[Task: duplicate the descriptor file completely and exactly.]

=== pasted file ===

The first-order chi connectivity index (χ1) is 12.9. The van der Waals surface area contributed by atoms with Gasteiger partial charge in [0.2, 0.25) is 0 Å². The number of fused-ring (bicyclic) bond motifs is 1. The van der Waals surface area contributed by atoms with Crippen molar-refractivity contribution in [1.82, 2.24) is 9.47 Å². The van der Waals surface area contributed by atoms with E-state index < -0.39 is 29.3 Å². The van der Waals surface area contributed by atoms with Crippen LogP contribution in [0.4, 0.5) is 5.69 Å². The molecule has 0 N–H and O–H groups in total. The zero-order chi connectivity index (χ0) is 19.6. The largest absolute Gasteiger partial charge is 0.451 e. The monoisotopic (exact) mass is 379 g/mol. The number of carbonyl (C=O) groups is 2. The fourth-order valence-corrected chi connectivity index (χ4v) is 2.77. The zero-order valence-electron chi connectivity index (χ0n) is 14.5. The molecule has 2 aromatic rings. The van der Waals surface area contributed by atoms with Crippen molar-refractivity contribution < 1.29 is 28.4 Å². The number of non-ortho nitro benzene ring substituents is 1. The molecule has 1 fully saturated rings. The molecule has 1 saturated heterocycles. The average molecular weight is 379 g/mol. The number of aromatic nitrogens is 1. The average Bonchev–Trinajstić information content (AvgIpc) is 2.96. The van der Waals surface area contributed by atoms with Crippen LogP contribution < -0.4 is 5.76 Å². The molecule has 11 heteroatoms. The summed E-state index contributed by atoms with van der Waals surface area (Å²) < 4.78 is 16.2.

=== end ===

The first-order chi connectivity index (χ1) is 12.9. The van der Waals surface area contributed by atoms with Gasteiger partial charge in [0.2, 0.25) is 0 Å². The number of fused-ring (bicyclic) bond motifs is 1. The van der Waals surface area contributed by atoms with Crippen molar-refractivity contribution in [1.82, 2.24) is 9.47 Å². The van der Waals surface area contributed by atoms with E-state index < -0.39 is 29.3 Å². The van der Waals surface area contributed by atoms with Crippen LogP contribution in [0.4, 0.5) is 5.69 Å². The molecule has 0 N–H and O–H groups in total. The zero-order chi connectivity index (χ0) is 19.6. The largest absolute Gasteiger partial charge is 0.451 e. The monoisotopic (exact) mass is 379 g/mol. The number of carbonyl (C=O) groups is 2. The fourth-order valence-corrected chi connectivity index (χ4v) is 2.77. The zero-order valence-electron chi connectivity index (χ0n) is 14.5. The molecule has 2 aromatic rings. The van der Waals surface area contributed by atoms with Crippen molar-refractivity contribution < 1.29 is 28.4 Å². The number of non-ortho nitro benzene ring substituents is 1. The molecule has 1 fully saturated rings. The molecule has 1 saturated heterocycles. The average molecular weight is 379 g/mol. The number of aromatic nitrogens is 1. The average Bonchev–Trinajstić information content (AvgIpc) is 2.96. The van der Waals surface area contributed by atoms with Crippen LogP contribution < -0.4 is 5.76 Å². The molecule has 11 heteroatoms. The summed E-state index contributed by atoms with van der Waals surface area (Å²) < 4.78 is 16.2.